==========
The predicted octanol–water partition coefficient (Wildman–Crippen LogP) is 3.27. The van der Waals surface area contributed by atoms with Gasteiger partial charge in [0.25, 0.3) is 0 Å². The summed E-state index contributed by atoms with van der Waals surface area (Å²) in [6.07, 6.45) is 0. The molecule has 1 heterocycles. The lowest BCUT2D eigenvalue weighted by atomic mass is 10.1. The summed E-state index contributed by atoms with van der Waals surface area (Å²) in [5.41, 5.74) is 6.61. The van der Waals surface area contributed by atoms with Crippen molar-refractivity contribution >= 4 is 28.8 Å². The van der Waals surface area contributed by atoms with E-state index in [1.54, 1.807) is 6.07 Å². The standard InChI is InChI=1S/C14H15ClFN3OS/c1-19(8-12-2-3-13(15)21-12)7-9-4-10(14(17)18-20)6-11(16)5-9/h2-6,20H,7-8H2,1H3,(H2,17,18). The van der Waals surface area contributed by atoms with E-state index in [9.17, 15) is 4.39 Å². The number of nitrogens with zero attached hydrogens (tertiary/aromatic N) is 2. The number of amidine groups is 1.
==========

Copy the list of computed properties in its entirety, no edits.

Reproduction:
The predicted octanol–water partition coefficient (Wildman–Crippen LogP) is 3.27. The van der Waals surface area contributed by atoms with Gasteiger partial charge in [0.25, 0.3) is 0 Å². The summed E-state index contributed by atoms with van der Waals surface area (Å²) in [6.07, 6.45) is 0. The molecule has 1 heterocycles. The lowest BCUT2D eigenvalue weighted by atomic mass is 10.1. The summed E-state index contributed by atoms with van der Waals surface area (Å²) in [5.41, 5.74) is 6.61. The van der Waals surface area contributed by atoms with Crippen molar-refractivity contribution >= 4 is 28.8 Å². The van der Waals surface area contributed by atoms with E-state index in [1.54, 1.807) is 6.07 Å². The standard InChI is InChI=1S/C14H15ClFN3OS/c1-19(8-12-2-3-13(15)21-12)7-9-4-10(14(17)18-20)6-11(16)5-9/h2-6,20H,7-8H2,1H3,(H2,17,18). The van der Waals surface area contributed by atoms with E-state index in [9.17, 15) is 4.39 Å². The number of nitrogens with zero attached hydrogens (tertiary/aromatic N) is 2. The number of amidine groups is 1.